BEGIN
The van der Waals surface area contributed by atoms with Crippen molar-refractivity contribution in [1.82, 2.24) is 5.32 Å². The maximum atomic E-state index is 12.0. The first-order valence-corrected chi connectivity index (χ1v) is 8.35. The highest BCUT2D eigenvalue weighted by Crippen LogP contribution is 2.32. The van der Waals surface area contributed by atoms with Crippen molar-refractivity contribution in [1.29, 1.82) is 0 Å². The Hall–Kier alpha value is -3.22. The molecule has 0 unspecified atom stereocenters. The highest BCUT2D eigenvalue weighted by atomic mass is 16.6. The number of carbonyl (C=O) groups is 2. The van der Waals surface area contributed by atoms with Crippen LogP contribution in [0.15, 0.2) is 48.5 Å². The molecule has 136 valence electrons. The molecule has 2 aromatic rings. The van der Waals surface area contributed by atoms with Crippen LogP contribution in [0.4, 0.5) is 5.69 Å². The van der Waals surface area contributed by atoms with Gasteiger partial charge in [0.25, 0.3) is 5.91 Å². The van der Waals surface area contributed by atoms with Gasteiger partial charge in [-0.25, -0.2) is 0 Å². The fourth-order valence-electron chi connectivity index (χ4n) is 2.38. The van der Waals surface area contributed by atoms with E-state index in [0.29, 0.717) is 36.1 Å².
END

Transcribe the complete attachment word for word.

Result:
The van der Waals surface area contributed by atoms with Crippen molar-refractivity contribution in [1.82, 2.24) is 5.32 Å². The maximum atomic E-state index is 12.0. The first-order valence-corrected chi connectivity index (χ1v) is 8.35. The highest BCUT2D eigenvalue weighted by Crippen LogP contribution is 2.32. The van der Waals surface area contributed by atoms with Crippen molar-refractivity contribution in [1.29, 1.82) is 0 Å². The Hall–Kier alpha value is -3.22. The molecule has 0 unspecified atom stereocenters. The highest BCUT2D eigenvalue weighted by atomic mass is 16.6. The number of carbonyl (C=O) groups is 2. The van der Waals surface area contributed by atoms with Crippen LogP contribution in [0.15, 0.2) is 48.5 Å². The molecule has 136 valence electrons. The molecule has 2 aromatic rings. The van der Waals surface area contributed by atoms with Crippen LogP contribution in [0.4, 0.5) is 5.69 Å². The van der Waals surface area contributed by atoms with Gasteiger partial charge in [0.25, 0.3) is 5.91 Å². The van der Waals surface area contributed by atoms with Gasteiger partial charge in [-0.25, -0.2) is 0 Å². The fourth-order valence-electron chi connectivity index (χ4n) is 2.38. The van der Waals surface area contributed by atoms with E-state index in [0.29, 0.717) is 36.1 Å².